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Can Constipation Cause Urinary Incontinence?

We’ve all likely experienced constipation at some point in our lives. But if you experience both constipation and urinary incontinence regularly, it’s possible that one is contributing to the other.

WHAT IS CONSTIPATION?

Constipation is a condition in which you go too long without having a bowel movement. While this happens to almost everyone at some point and isn’t life-threatening, it’s definitely uncomfortable.

WHAT ARE THE SYMPTOMS OF CONSTIPATION?

One of the most obvious signs of constipation is having too few bowel movements. This may be different for everyone – some people empty their bowels several times a day and some may only go a few times each week. What you should look for is any abnormalities in your own schedule. Typically, going longer than 3 days without having a bowel movement is too long, as your stool gets harder and more difficult to pass in that time.

OTHER CONSTIPATION SYMPTOMS INCLUDE

  • Finding it difficult to have a bowel movement (straining)
  • Pain during a bowel movement
  • Hard, dry, or small stools
  • Feeling that you haven’t been able to completely empty your bowels
  • A feeling of fullness, even after you’ve had a bowel movement
  • Excessive gas

WHAT CAUSES CONSTIPATION?

Constipation can have many causes:

  • Your diet. Any change to your diet may lead to constipation. Not drinking enough water makes constipation more likely as since it makes your stools dryer and harder to pass. Additionally, not eating enough fiber (which adds bulk to your stool, and softens it, making it easier to pass) or eating too much dairy, sugary foods, or high fat meat can all make you constipated.
  • Your activity level. A little exercise each day helps everything – even your bowels!
  • Holding it in. Ignoring the urge to go can damage the nerves in the rectum, making them unable to respond appropriately when they need to.
  • Certain medications. Pain drugs, antidepressants, iron pills, or antacids that contain calcium or aluminum can
  • Relying too much on laxatives. While occasional laxative use can help with constipation, using them for too long can cause dependency, and can actually make constipation worse.
  • Certain medical conditions.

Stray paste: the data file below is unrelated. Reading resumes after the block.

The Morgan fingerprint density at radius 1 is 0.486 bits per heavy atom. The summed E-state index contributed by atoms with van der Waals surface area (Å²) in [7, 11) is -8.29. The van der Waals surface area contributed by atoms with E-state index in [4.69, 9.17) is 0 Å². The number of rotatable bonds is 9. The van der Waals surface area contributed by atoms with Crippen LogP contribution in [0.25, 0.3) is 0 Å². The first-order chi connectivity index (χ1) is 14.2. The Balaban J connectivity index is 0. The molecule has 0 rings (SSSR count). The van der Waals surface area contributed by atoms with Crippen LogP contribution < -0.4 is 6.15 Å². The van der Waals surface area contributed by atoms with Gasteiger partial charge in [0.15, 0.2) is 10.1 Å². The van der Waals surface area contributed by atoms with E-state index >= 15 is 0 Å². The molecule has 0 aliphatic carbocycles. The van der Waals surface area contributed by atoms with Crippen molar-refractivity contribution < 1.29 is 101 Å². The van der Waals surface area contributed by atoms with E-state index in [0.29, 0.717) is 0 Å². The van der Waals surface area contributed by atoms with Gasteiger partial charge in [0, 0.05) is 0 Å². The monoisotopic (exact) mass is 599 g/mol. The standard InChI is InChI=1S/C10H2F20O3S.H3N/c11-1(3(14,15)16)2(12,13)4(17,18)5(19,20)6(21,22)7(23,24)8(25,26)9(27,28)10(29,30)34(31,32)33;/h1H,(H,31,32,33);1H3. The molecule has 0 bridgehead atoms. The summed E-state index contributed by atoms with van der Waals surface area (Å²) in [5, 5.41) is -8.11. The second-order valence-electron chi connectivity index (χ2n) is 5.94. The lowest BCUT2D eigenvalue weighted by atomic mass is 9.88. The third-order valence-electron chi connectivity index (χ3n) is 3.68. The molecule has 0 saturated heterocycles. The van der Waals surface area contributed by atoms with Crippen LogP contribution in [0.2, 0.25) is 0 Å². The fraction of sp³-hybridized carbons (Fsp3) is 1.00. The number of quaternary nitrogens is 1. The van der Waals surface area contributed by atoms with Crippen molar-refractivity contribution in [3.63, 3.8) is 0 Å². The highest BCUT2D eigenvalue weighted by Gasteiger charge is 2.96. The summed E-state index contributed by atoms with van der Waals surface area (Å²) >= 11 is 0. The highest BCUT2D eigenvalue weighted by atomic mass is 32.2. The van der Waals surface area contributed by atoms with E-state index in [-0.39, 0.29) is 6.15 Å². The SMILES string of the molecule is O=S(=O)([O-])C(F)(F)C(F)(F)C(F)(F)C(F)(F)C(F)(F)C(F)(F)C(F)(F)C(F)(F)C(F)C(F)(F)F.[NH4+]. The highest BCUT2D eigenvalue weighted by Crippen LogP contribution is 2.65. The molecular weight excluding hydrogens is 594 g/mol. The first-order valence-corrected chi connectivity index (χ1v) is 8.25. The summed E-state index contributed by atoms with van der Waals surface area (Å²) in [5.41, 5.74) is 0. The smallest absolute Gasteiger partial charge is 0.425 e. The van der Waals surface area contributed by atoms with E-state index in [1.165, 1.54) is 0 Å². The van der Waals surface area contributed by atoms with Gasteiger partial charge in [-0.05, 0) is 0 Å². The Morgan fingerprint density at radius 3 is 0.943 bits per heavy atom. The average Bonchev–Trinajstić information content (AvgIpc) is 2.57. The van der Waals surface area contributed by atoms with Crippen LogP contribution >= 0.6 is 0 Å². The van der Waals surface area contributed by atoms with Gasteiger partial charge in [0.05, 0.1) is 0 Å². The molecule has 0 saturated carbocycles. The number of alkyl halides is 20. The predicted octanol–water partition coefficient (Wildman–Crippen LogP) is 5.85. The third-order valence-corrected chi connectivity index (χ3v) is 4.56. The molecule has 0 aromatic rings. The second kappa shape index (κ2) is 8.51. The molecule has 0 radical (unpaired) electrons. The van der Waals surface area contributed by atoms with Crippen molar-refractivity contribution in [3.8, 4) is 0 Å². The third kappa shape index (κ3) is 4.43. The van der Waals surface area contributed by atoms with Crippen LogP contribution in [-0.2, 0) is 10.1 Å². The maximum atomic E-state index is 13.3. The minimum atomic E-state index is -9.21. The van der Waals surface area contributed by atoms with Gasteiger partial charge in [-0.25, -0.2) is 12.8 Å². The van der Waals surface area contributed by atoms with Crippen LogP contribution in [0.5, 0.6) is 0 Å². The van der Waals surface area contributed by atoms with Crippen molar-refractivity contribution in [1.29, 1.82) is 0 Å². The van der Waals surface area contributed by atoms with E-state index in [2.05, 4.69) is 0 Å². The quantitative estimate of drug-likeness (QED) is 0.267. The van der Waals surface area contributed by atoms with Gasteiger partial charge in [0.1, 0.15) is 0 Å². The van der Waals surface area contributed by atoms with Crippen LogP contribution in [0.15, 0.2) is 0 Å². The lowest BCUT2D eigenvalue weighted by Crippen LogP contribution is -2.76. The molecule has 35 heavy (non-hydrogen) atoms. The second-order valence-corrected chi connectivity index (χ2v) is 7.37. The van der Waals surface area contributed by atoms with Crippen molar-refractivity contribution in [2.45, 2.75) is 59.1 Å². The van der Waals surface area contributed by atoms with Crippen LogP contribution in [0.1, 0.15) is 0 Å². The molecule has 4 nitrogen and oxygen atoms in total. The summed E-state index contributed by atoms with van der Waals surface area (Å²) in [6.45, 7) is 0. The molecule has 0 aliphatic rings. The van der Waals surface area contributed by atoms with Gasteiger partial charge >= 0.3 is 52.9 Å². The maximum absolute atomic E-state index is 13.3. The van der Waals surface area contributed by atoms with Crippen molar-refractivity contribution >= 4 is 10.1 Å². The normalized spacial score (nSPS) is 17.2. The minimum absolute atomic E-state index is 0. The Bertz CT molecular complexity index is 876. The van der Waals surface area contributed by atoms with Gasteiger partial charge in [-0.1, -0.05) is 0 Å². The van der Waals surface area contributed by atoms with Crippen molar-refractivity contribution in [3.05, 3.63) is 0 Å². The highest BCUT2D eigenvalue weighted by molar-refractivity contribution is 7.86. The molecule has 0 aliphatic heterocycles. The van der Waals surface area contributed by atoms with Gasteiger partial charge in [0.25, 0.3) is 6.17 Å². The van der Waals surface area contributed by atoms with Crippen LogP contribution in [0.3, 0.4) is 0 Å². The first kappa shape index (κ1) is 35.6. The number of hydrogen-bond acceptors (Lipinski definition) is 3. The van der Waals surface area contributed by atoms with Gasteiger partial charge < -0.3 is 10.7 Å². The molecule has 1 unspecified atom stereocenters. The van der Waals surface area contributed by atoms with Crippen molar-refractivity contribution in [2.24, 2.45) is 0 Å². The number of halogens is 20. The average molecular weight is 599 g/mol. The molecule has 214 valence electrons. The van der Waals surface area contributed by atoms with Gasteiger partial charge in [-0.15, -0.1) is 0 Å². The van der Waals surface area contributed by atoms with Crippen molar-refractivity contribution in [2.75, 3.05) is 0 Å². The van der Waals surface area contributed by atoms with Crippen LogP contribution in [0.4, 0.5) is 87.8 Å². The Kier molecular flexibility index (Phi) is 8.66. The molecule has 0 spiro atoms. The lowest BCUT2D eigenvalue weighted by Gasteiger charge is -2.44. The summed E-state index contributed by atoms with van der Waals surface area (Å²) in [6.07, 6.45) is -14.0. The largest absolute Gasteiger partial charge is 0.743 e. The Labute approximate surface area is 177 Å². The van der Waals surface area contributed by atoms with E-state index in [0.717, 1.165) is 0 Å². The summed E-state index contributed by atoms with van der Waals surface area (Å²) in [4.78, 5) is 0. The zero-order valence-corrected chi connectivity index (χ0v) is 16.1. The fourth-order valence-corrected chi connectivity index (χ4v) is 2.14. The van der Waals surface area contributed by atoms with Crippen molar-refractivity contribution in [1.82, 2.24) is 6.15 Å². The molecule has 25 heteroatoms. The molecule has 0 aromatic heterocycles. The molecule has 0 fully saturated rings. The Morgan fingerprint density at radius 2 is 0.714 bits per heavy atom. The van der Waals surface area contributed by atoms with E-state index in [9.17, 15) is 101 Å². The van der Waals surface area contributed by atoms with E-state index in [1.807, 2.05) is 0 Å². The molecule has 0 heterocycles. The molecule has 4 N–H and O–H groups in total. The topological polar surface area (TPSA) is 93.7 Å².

CAN CONSTIPATION CAUSE INCONTINENCE?

If you suffer from bladder leaks, you may notice that they get worse when you are constipated. That’s because when you are constipated, your colon becomes enlarged and places more pressure on your bladder. This in turn can make you feel like you have to go more urgently and more often, and may lead to more bladder leaks.

WHAT CAN I DO TO GET RELIEF FROM CONSTIPATION?

If you’re currently suffering from constipation, try these remedies:

  • Drink more water (unless advised not to by your doctor). Warm liquids can help too, since they stimulate the bowel by widening blood vessels in your digestive system and increasing the blood flow and GI activity.
  • Adjust your diet. Certain foods are known to help aid in constipation. Prunes are a tried and true remedy for constipation. You can also try adding probiotics, such as keifer and yogurt, or sauerkraut to your diet. Other foods, such as broccoli, clear soups, beans, wheat bran, grapes, and apples or pears may also help.
  • Add some exercise to your day. Moving your body helps to get your bowels moving too.
  • If you have to go, don’t ignore it. Holding it in can cause damage to the nerves in your rectum, making your problem worse over time.

HOW CAN YOU AVOID CONSTIPATION?

There are many lifestyle changes you can make to prevent constipation from happening in the first place.

  • Eat a balanced diet. Make sure you’re getting enough fruits and vegetables each day and incorporate beans and whole grains which can help bulk up and soften your stools, making them easier to pass.
  • Drink plenty of water. Not only does it help you stay hydrated, but water also helps make the stool softer and pass more smoothly.
  • Avoid caffeine and alcohol. Caffeine and alcohol can be very dehydrating and should be avoided if you struggle with constipation.
  • Move your body every day. Exercise speeds up the time it takes for your food to pass through your intestines by increasing your blood flow.
  • Don’t ignore the urge to go. Holding it in not only backs you up, but, as we mentioned previously, over time it can actually damage the nerves in the rectum, making your problem worse over time.
  • Watch your pooping posture. Squatting is the most effective way to empty your bowels. Unfortunately, modern toilets are not designed for proper pooping posture. Using a stool helps, as it allows you to sit with your knees higher than your hips.

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